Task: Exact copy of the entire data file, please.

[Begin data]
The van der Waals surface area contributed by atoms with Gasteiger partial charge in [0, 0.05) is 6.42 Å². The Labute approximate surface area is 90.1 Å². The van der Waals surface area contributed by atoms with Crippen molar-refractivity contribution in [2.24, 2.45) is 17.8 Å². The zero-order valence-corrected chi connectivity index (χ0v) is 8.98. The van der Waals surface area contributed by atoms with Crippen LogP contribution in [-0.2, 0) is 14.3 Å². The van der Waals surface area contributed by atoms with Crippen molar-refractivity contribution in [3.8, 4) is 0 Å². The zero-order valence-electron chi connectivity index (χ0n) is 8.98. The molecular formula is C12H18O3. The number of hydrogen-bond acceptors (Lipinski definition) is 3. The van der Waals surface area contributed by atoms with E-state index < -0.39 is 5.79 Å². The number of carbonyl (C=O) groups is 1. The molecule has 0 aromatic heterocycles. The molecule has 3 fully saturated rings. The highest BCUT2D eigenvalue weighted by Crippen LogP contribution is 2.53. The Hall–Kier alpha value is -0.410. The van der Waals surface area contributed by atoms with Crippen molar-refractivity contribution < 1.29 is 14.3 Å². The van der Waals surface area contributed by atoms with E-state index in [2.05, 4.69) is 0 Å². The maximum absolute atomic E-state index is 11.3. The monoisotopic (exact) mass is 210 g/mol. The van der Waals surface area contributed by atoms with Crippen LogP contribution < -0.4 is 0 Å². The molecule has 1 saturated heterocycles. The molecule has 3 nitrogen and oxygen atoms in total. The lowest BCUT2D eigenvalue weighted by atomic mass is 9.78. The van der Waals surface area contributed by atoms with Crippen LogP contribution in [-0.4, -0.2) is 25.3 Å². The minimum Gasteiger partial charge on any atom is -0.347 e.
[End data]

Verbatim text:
The van der Waals surface area contributed by atoms with Gasteiger partial charge in [0, 0.05) is 6.42 Å². The Labute approximate surface area is 90.1 Å². The van der Waals surface area contributed by atoms with Crippen molar-refractivity contribution in [2.24, 2.45) is 17.8 Å². The zero-order valence-corrected chi connectivity index (χ0v) is 8.98. The van der Waals surface area contributed by atoms with Crippen LogP contribution in [-0.2, 0) is 14.3 Å². The van der Waals surface area contributed by atoms with Crippen molar-refractivity contribution in [3.8, 4) is 0 Å². The zero-order valence-electron chi connectivity index (χ0n) is 8.98. The molecular formula is C12H18O3. The number of hydrogen-bond acceptors (Lipinski definition) is 3. The van der Waals surface area contributed by atoms with E-state index < -0.39 is 5.79 Å². The number of carbonyl (C=O) groups is 1. The molecule has 0 aromatic heterocycles. The molecule has 3 fully saturated rings. The highest BCUT2D eigenvalue weighted by Crippen LogP contribution is 2.53. The Hall–Kier alpha value is -0.410. The van der Waals surface area contributed by atoms with Crippen molar-refractivity contribution < 1.29 is 14.3 Å². The van der Waals surface area contributed by atoms with E-state index in [2.05, 4.69) is 0 Å². The maximum absolute atomic E-state index is 11.3. The monoisotopic (exact) mass is 210 g/mol. The van der Waals surface area contributed by atoms with Crippen LogP contribution < -0.4 is 0 Å². The molecule has 1 saturated heterocycles. The molecule has 3 nitrogen and oxygen atoms in total. The lowest BCUT2D eigenvalue weighted by atomic mass is 9.78. The van der Waals surface area contributed by atoms with Crippen LogP contribution in [-0.4, -0.2) is 25.3 Å². The minimum Gasteiger partial charge on any atom is -0.347 e.